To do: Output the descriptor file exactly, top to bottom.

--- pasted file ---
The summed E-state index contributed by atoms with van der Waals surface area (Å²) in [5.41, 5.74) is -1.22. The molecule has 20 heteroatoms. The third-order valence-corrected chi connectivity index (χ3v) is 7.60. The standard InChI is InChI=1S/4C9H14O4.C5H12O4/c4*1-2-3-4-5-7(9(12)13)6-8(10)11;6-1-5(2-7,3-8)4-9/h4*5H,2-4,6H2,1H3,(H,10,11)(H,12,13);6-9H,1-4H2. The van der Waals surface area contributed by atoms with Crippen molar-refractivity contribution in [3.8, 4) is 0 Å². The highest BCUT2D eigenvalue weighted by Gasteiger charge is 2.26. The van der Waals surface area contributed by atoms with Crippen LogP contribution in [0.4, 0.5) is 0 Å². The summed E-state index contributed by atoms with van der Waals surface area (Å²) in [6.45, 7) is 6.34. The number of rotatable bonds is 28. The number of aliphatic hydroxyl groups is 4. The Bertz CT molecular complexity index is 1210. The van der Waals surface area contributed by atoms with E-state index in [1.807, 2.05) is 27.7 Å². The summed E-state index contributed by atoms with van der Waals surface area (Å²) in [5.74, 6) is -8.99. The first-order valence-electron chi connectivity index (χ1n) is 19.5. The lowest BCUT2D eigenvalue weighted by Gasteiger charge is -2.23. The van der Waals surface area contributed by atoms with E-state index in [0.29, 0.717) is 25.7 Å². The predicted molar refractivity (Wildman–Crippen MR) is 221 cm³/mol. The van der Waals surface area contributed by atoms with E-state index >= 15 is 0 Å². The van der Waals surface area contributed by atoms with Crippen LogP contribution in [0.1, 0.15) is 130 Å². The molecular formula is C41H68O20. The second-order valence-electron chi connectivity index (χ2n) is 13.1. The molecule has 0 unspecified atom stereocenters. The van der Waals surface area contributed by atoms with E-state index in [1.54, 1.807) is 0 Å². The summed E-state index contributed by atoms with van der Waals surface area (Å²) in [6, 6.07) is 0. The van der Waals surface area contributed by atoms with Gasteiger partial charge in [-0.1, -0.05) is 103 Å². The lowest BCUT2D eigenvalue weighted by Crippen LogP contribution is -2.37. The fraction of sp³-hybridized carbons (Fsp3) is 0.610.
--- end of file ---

The summed E-state index contributed by atoms with van der Waals surface area (Å²) in [5.41, 5.74) is -1.22. The molecule has 20 heteroatoms. The third-order valence-corrected chi connectivity index (χ3v) is 7.60. The standard InChI is InChI=1S/4C9H14O4.C5H12O4/c4*1-2-3-4-5-7(9(12)13)6-8(10)11;6-1-5(2-7,3-8)4-9/h4*5H,2-4,6H2,1H3,(H,10,11)(H,12,13);6-9H,1-4H2. The van der Waals surface area contributed by atoms with Crippen molar-refractivity contribution in [3.8, 4) is 0 Å². The highest BCUT2D eigenvalue weighted by Gasteiger charge is 2.26. The van der Waals surface area contributed by atoms with Crippen LogP contribution in [0.4, 0.5) is 0 Å². The summed E-state index contributed by atoms with van der Waals surface area (Å²) in [6.45, 7) is 6.34. The number of rotatable bonds is 28. The number of aliphatic hydroxyl groups is 4. The Bertz CT molecular complexity index is 1210. The van der Waals surface area contributed by atoms with E-state index in [1.807, 2.05) is 27.7 Å². The summed E-state index contributed by atoms with van der Waals surface area (Å²) in [5.74, 6) is -8.99. The first-order valence-electron chi connectivity index (χ1n) is 19.5. The lowest BCUT2D eigenvalue weighted by Gasteiger charge is -2.23. The van der Waals surface area contributed by atoms with E-state index in [0.29, 0.717) is 25.7 Å². The predicted molar refractivity (Wildman–Crippen MR) is 221 cm³/mol. The van der Waals surface area contributed by atoms with E-state index >= 15 is 0 Å². The van der Waals surface area contributed by atoms with Crippen LogP contribution in [0.1, 0.15) is 130 Å². The molecular formula is C41H68O20. The second-order valence-electron chi connectivity index (χ2n) is 13.1. The molecule has 0 unspecified atom stereocenters. The van der Waals surface area contributed by atoms with E-state index in [1.54, 1.807) is 0 Å². The summed E-state index contributed by atoms with van der Waals surface area (Å²) in [6, 6.07) is 0. The van der Waals surface area contributed by atoms with Gasteiger partial charge in [-0.1, -0.05) is 103 Å². The lowest BCUT2D eigenvalue weighted by Crippen LogP contribution is -2.37. The fraction of sp³-hybridized carbons (Fsp3) is 0.610.